The access to talent was identified as a general challenge, with PPB also having challenges in terms of finding senior machine learning engineers. Part of the solution could be found in the collaboration between companies and universities to run together projects at the doctoral level that are specified by a company which also provides part of the funding.

For researchers training, Răzvan Florian has organized a Summer School of Machine Learning in 2018. He has brought to Cluj some of the top 50 researchers in the world, and the program had over 160 students from all over the word. Teachers were from Google Deep Mind, AI Research etc.

Also, in the panel he announced for the first time publicly an initiative to help grow skills in ML: a local study group for developers that can collaborate to solve ML problems (e.g. Kaggle competitions or community projects). With significant learning resources available, he noticed that the challenge is getting yourself motivated to learn and to get over moments where you are stuck with a problem. These are times when a ML community is valuable and can help grow the AI community.

On the Future of AI

Paul showed an optimistic perspective on the future of AI, considering that it will be able to fully replace human work so that people are free to make decisions that cannot be yet made by machines.

With a lot of transformation in the AI space and various online resources available (e.g. Amazon offering on their platform the training resources used for their internal staff), a lot of young people are approaching the domain successfully . This is what Paul Brie found out while searching for talent to hire for teleportHQ.

Paul Brie and the group agreed that AI is one of the systemic and strategic technologies of the future and in Europe we are already behind US and China in the space. We need to catch up if we want to be creators, not only consumers of value. In his view: “the stake is not to make more money, it’s to exist or not in a quite near future”. In 10 years, he says, may be already late. There is a deficit of ML knowledge at European level.

On Funding and the Adoption of AI in Europe

Collaboration was a topic that emerged as a way to advance AI at a local and international (European) level. Answering a question from the audience related to availability of funding for AI start-ups, Paul said that the ecosystem and understanding in Romania and Eastern Europe is scarce. Also, he noted that the duration of ML project release is longer than traditional software development, so it needs stakeholders to understand how the technology works. Răzvan pointed out that the European Commission has an initiative to invest publicly into AI research that has had innovative results. But, as Adrian underlined, the AI budget from the EU is 2% of China’s barring each country’s own investments in AI. And, as he showed, innovations in the US are immediately implemented in China in a race where other countries lag behind.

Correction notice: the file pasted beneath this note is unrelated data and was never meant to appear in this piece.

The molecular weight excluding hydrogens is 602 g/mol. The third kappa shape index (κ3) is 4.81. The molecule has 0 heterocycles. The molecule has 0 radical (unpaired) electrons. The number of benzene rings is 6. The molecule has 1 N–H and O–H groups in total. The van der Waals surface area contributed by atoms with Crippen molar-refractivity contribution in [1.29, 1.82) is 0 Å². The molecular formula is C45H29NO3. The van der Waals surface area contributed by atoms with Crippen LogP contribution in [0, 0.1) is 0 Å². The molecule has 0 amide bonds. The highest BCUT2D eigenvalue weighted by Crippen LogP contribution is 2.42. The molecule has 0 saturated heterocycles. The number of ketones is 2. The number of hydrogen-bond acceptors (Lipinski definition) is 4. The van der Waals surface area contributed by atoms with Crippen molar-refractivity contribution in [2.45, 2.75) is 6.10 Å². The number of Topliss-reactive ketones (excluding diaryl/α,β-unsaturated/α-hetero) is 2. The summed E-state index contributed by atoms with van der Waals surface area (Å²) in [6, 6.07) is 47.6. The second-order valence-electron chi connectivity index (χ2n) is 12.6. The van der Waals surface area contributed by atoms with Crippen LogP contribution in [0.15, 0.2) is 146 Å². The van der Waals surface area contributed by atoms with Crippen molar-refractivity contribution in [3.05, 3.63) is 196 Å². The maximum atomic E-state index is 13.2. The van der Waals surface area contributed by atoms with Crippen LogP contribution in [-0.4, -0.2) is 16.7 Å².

Therefore, a collective European effort should be directed to AI, Paul says. especially to develop the competencies in people. Through Spherick he will be lobbying for that at the EU level to influence the technical strategy in the next years. By the way the automation power grows due to better algorithms and more data being available the choice is simple: participate or be a spectator of the future.

One of the things we could do better to promote the technology, pointed out by Oana Iacoviță, is for technical people to find an even better way to explain to business the value of ML to stakeholders and convince them to invest in it. Other things worth doing more for the AI ecosystems are sharing knowledge, connecting people in the AI community to drive common initiatives and support each other.

Adrian Groza (UTC-N) has given a good example where other countries than China or US do significant work in AI. For example, the Arab Emirates that have started in 2017 an AI ministry and started an education program with the guidance of Oxford University and engagement from the public and private sectors around the adoption of AI. They have created summer schools for students and further introduced from the 6th grade Python classes to teach children ML. Adrian warned that 40% of people in Romania and generally in Eastern Europe are at risk of their jobs being replaced by AI automation. On a similar note, due to the financial advantages of IT-based jobs compared to other industries, especially in Romania, a lot of young people are attracted to the AI word. As Paul Brie observed, there is in Romania a great pool of talent, and “a lot of minds to be discovered and grown”.

Conclusion

The future is promising if we understand the technology direction and if we educate young people in AI technologies, while empowering them to use them in a smart way. We would again like to thank everyone who attended and gave so much great insight into the current and future of the field and their advice on what it takes for Europe to accelerate the adoption of AI.

Our aspiration is to continue this series as talks, meet-ups and general discussion amongst our growing Alpha Hub community. If you are interest in joining, please submit your details here and we will invite you to the next event.

As always, we have an interest in speaking with companies with capabilities in any of this future mobile technology. At Alpha Hub, part of our mission is to accelerate the adoption of emerging technologies across Flutter Entertainment. If you’re working with innovative technologies that you think could support our global brands such as Paddy Power, Betfair, Sportsbet or FanDuel, we’d love to hear from you.